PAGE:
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To: Secret Agent Man

God is the explanation. More evidence for God than a multiverse.


8 posted on 06/03/2013 5:35:56 PM PDT by rwilson99 (Please tell me how the words "shall not perish and have everlasting life" would NOT apply to Mary.)
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To: BenLurkin

“Yet a few constants — including the mass of the Higgs boson — are exponentially different from what these trusted laws indicate they should be, in ways that would rule out any chance of life, unless the universe is shaped by inexplicable fine-tunings and cancellations.”

And God laughs last.


9 posted on 06/03/2013 5:36:16 PM PDT by DugwayDuke
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To: BenLurkin

One night, I travelled to another universe. All sorts of wild things were happening! Animals were talking! Water was air! Then I realized I was just watching a Spongebob Squarepants cartoon.


10 posted on 06/03/2013 5:37:36 PM PDT by blueunicorn6 ("A crack shot and a good dancer")
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To: BenLurkin

if there are an infinite number of universes then there are an infinite number of answers to any question
or, which would seem about the same thing,
no particular answer to anything?


11 posted on 06/03/2013 5:38:09 PM PDT by faithhopecharity (()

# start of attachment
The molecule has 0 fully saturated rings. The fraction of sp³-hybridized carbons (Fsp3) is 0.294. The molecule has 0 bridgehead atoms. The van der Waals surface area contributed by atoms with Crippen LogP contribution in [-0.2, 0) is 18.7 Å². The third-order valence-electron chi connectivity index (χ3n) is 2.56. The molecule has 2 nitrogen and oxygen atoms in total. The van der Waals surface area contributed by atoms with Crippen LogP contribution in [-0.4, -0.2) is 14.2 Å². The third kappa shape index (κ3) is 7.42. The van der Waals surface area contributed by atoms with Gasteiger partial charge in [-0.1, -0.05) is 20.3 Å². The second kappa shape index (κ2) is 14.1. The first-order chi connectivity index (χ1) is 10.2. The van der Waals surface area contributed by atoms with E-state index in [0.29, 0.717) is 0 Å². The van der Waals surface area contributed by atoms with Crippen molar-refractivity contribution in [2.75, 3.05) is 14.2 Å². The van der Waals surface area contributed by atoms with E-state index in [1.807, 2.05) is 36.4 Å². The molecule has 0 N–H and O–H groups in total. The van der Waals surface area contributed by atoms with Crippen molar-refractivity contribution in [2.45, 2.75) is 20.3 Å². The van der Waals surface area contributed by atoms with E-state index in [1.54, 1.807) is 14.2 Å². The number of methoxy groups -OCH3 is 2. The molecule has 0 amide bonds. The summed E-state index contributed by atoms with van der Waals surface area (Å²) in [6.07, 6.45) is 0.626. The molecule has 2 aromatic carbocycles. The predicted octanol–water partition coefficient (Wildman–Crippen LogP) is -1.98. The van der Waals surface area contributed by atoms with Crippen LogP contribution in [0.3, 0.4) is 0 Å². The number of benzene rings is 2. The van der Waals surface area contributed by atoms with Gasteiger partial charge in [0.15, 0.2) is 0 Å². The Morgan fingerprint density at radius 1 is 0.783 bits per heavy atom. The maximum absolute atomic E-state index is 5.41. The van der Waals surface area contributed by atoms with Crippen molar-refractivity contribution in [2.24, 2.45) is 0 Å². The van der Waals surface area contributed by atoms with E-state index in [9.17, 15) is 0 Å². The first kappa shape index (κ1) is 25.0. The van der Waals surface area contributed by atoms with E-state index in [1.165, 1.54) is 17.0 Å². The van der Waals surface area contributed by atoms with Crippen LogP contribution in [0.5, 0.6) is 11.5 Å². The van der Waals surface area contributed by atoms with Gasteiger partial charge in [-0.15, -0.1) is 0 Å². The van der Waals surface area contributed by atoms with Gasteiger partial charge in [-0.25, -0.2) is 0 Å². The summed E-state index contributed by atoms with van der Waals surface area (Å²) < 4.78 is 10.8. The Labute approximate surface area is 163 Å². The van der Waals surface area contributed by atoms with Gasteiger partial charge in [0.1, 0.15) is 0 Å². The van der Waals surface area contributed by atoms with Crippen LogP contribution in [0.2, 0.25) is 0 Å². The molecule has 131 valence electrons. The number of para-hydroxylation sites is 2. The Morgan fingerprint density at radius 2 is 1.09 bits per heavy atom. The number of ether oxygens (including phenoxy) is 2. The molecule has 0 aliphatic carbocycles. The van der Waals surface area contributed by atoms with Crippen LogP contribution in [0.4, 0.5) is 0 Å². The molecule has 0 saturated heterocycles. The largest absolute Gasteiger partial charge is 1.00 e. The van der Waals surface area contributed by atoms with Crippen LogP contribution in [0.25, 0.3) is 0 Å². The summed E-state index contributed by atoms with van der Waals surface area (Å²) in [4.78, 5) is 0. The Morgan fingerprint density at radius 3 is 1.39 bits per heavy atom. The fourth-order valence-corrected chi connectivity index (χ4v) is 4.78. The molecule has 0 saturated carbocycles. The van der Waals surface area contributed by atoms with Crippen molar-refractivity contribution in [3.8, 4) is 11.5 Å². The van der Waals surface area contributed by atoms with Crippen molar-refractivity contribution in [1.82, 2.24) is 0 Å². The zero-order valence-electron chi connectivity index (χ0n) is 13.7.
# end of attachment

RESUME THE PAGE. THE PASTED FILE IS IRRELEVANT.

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To: BenLurkin

When I was growing up, I took a particular interest in nuclear physics. And I majored in it in college, until I changed my mind and went elsewhere.

Frankly, science has gotten so politicized and ideological since then that you can scarcely believe anything you read these days. Global warming, multiverse theory, no one allowed to question evolution in the public schools. . . .


12 posted on 06/03/2013 5:41:25 PM PDT by Cicero (Marcus Tullius)
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To: Diogenesis

Yep, we just had to get the evil Spock, didn’t we?


13 posted on 06/03/2013 5:43:49 PM PDT by dirtboy
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To: BenLurkin

Bookmark.


14 posted on 06/03/2013 5:47:16 PM PDT by The Cajun (Sarah Palin, Mark Levin, Ted Cruz, Trey Gowdy......Nuff said.)
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To: dirtboy

I think we got stuck with the evil Spork, Evil Spock has a sense of honor if nothing else.


15 posted on 06/03/2013 5:56:16 PM PDT by Dr.Zoidberg (John Winthrop's "City upon a Hill" just became a midden heap. Infested with rats and other vermin.)
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To: BenLurkin
Decades of confounding experiments have physicists considering a startling possibility: The universe might not make sense

If the universe doesn't make sense, then literally anything is possible because reason (sense) can't rule it out... abracadabra magic, faster than light travel, God Himself. In trying to prove He doesn't exist, science seems to have tied itself into a knot.